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Becoming an AFSS foster carer

 

 

AFSS is currently seeking compassionate people to become foster carers; people who are able to provide long term, short-term, emergency and respite care for children and young people who are unable to live with their families.

 

The number of Aboriginal children coming into contact with the child protection system is increasing at a much faster rate than the recruitment of Aboriginal families, however AFSS and Families SA are committed to placing Aboriginal children and young people with carers who share their cultural background.

 

The reason for this is to enhance and preserve Aboriginal and Torres Strait Islander children and young people’s sense of identity, by ensuring they are maintained within their own biological family, extended family, local community and culture.

 

Foster carers can be single people or couples, with or without children already in the home, and can be working or studying.

 

AFSS carers must support the child’s or young person’s cultural connections by maintaining their contact with birth family and extended family. It is always the goal for children in foster care to be returned to the care of their own family. This is called reunification.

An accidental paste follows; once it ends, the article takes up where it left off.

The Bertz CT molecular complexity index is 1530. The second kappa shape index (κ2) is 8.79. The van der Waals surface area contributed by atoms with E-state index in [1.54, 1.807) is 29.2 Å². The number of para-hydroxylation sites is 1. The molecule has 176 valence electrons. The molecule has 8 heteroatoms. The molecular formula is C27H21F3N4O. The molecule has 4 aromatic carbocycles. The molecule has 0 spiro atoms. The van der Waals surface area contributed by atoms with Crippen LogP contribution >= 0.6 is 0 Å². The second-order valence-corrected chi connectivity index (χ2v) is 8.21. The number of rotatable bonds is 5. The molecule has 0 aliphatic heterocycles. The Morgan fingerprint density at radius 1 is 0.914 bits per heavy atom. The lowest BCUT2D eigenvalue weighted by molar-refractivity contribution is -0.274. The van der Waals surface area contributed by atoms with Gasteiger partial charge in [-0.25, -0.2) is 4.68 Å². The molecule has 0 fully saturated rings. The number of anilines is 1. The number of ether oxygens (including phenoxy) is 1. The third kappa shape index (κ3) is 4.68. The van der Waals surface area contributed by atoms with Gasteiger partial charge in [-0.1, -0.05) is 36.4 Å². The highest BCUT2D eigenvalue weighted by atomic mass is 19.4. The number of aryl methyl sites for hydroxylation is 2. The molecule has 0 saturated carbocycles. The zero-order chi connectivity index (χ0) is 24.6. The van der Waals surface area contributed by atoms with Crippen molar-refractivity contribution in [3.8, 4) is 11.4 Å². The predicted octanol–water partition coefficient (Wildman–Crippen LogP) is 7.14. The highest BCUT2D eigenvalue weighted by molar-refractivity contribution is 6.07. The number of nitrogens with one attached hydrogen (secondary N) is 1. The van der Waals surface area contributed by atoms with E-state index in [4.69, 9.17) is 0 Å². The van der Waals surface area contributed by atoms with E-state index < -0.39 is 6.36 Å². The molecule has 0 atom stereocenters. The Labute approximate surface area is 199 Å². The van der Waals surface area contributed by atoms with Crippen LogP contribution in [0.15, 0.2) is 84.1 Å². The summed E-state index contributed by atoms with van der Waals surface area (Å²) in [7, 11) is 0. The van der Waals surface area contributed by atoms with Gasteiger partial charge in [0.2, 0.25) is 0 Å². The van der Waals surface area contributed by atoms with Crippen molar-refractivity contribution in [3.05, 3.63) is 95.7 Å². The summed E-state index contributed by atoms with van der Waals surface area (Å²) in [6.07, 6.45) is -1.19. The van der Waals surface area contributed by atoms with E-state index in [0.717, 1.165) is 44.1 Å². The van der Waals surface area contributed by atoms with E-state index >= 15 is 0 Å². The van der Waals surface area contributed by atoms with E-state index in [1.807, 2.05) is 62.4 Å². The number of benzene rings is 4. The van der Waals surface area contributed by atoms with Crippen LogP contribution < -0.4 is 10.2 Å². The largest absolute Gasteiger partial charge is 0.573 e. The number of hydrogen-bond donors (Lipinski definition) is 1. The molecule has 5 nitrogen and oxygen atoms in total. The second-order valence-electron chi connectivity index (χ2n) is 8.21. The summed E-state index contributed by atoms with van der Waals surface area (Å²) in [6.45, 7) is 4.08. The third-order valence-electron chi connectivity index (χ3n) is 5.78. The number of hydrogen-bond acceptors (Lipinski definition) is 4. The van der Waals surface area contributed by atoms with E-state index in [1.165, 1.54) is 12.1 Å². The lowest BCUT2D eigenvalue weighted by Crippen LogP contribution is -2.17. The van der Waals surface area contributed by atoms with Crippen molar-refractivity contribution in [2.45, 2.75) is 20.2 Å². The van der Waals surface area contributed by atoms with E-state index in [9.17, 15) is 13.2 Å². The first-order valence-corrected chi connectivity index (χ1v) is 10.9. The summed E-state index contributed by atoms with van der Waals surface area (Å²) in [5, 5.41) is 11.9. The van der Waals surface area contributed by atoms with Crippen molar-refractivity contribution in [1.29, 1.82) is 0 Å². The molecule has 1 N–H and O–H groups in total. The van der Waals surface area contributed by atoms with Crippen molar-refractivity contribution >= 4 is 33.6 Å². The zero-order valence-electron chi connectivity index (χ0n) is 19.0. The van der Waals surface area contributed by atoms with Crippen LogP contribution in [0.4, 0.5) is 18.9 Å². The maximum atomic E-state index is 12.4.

You don’t have to be Aboriginal to be an AFSS foster carer. See the FAQs for more information. Or why not contact us to find out more?

 

 

 

 

 

The assessment process

The assessment process to become a carer can take between 5-6 months to complete. You’ll undergo a series of
assessment interviews, mandated training and police clearance checks.

 

The mandated training includes Shared Stories Shared Lives, Apply  First Aid, Child Safe Environment and Infant Safe training, and is funded by AFSS as your supporting agency.

 

AFSS works with you to make this process as smooth as possible. AFSS also provides opportunities, once you’re registered, to increase your knowledge in areas that may assist you in caring for a child.  

 

 

 

How do we support our carers?

  • Every carer has a dedicated Carer Support Worker (CSW) offering ongoing support

  • Ongoing formal training opportunities and carer information sessions

  • Regional support groups and networks

  • Payments in recognition of the costs associated in looking after the child or young person.  See the FAQs for more details.

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